Lebo explains how the newspapers were produced and translated inot various languages, with 'real' stories even though they mostly can't be read except in stills...
Lebo explains how the newspapers were produced and translated into various languages, with ‘real’ stories even though they mostly can’t be read except in stills…

One of the bits I found most interesting was the creation of the script, over which there is apparently some debate about who should have had the major credit. By examining the various drafts, Lebo shows how the idea originated out of a kind of brainstorming between Welles and scriptwriter Herman J. Mankiewicz, who then went on to produce a very lengthy and wordy script. Lebo then shows how Welles went about paring this down and down, partly for budgetary requirements, but mainly because he intended to use the camera to tell the story as much as the words. I found reading the original extracts and then watching the final version gave a real idea of how Welles’ directorial skills enabled him to keep the thing lean without losing the intrinsic essence of it.

Lebo also goes into huge detail on the cinematography of Gregg Toland, who was thrilled to be working for a director who wanted to try out new things. He made me aware of things my usual careless watching would never have let me notice, such as the, for then, unusual fact that the rooms have ceilings, or that many of the shots are filmed from unusually low angles, or that the focus is entirely different from many movies of that time by having everything in focus simultaneously.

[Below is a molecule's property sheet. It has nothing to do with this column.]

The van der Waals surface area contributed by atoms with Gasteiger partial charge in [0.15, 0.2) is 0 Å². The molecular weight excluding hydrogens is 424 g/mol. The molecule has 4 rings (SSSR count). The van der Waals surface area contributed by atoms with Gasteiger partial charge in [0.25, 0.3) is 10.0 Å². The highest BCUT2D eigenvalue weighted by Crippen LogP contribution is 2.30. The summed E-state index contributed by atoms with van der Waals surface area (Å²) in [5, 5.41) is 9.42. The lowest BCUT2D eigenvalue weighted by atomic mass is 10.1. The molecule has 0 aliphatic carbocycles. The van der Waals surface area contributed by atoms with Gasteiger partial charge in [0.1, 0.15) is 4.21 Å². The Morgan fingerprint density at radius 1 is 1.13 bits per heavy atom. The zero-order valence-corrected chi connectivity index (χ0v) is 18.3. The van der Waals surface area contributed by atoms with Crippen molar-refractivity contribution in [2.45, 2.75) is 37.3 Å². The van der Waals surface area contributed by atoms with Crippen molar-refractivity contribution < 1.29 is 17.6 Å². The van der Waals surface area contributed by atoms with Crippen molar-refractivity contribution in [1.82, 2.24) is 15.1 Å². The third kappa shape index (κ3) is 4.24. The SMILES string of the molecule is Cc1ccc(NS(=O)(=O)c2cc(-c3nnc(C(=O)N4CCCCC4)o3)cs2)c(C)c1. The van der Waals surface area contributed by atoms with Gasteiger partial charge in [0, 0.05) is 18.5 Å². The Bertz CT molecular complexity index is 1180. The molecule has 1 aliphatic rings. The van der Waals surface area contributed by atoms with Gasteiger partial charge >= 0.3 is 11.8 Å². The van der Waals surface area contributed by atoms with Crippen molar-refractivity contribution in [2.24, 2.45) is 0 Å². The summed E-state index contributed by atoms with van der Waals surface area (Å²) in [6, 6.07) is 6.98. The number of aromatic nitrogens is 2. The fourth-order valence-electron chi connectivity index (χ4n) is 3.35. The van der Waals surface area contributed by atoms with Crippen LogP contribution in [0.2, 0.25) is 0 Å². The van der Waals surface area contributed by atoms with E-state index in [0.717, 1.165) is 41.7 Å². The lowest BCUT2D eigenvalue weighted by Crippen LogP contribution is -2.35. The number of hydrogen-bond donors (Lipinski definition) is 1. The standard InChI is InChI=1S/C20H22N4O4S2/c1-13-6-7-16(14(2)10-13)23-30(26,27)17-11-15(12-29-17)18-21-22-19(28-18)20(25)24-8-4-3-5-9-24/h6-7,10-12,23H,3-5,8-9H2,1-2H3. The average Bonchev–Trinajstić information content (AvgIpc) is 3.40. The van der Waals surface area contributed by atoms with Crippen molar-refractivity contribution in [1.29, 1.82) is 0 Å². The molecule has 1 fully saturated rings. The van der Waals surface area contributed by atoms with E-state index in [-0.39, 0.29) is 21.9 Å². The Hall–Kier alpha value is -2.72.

How do you know when your marriage is on the rocks? When your wife is reading your competitor's paper at breakfast...
How do you know when your marriage is on the rocks? When your wife is reading your competitor’s paper at breakfast…

In similar vein, Lebo shows how budget restrictions led in part to the empty look of some of the sets, especially in the Thatcher archives scene and the Great Hall at Xanadu, giving the film a distinctive and unique look enhanced again by Welles choosing to put in echoes to emphasise and use rather than hide the vast bareness. And he contrasts that with the detail of, for example, the props in Susan’s various rooms all of which add to her character almost subliminally – the rather childish stencilling on the walls, the dolls on the bed and so on. These are just some examples – every aspect of the making of the film is covered in similar detail: music, special effects, editing, etc., etc.

In the final section, Lebo covers the controversy that nearly stopped the film from being released – the suggestion that it was based on the life of the newspaper magnate, William Randolph Hearst, whose organisation and supporters did everything they could to have it suppressed and very nearly succeeded. To be honest, initially I thought this would be the bit of the book that intrigued me most, but actually I found all the production stuff much more interesting.